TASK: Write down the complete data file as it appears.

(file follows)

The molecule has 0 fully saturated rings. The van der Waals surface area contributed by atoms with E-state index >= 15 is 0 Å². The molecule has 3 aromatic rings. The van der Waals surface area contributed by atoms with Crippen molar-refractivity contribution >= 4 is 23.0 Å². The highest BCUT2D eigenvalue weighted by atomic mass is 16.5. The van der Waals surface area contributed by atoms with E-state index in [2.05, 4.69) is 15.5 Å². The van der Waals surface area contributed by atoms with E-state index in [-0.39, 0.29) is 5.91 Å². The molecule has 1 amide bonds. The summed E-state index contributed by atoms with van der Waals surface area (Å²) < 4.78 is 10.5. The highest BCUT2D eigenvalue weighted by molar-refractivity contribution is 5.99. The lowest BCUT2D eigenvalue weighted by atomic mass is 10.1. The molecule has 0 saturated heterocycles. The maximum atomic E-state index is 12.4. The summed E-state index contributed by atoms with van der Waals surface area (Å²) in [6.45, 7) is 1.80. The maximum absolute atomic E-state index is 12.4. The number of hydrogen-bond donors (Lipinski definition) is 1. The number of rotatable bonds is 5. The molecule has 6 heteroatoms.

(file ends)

The molecule has 0 fully saturated rings. The van der Waals surface area contributed by atoms with E-state index >= 15 is 0 Å². The molecule has 3 aromatic rings. The van der Waals surface area contributed by atoms with Crippen molar-refractivity contribution >= 4 is 23.0 Å². The highest BCUT2D eigenvalue weighted by atomic mass is 16.5. The van der Waals surface area contributed by atoms with E-state index in [2.05, 4.69) is 15.5 Å². The van der Waals surface area contributed by atoms with E-state index in [-0.39, 0.29) is 5.91 Å². The molecule has 1 amide bonds. The summed E-state index contributed by atoms with van der Waals surface area (Å²) < 4.78 is 10.5. The highest BCUT2D eigenvalue weighted by molar-refractivity contribution is 5.99. The lowest BCUT2D eigenvalue weighted by atomic mass is 10.1. The molecule has 0 saturated heterocycles. The maximum atomic E-state index is 12.4. The summed E-state index contributed by atoms with van der Waals surface area (Å²) in [6.45, 7) is 1.80. The maximum absolute atomic E-state index is 12.4. The number of hydrogen-bond donors (Lipinski definition) is 1. The number of rotatable bonds is 5. The molecule has 6 heteroatoms.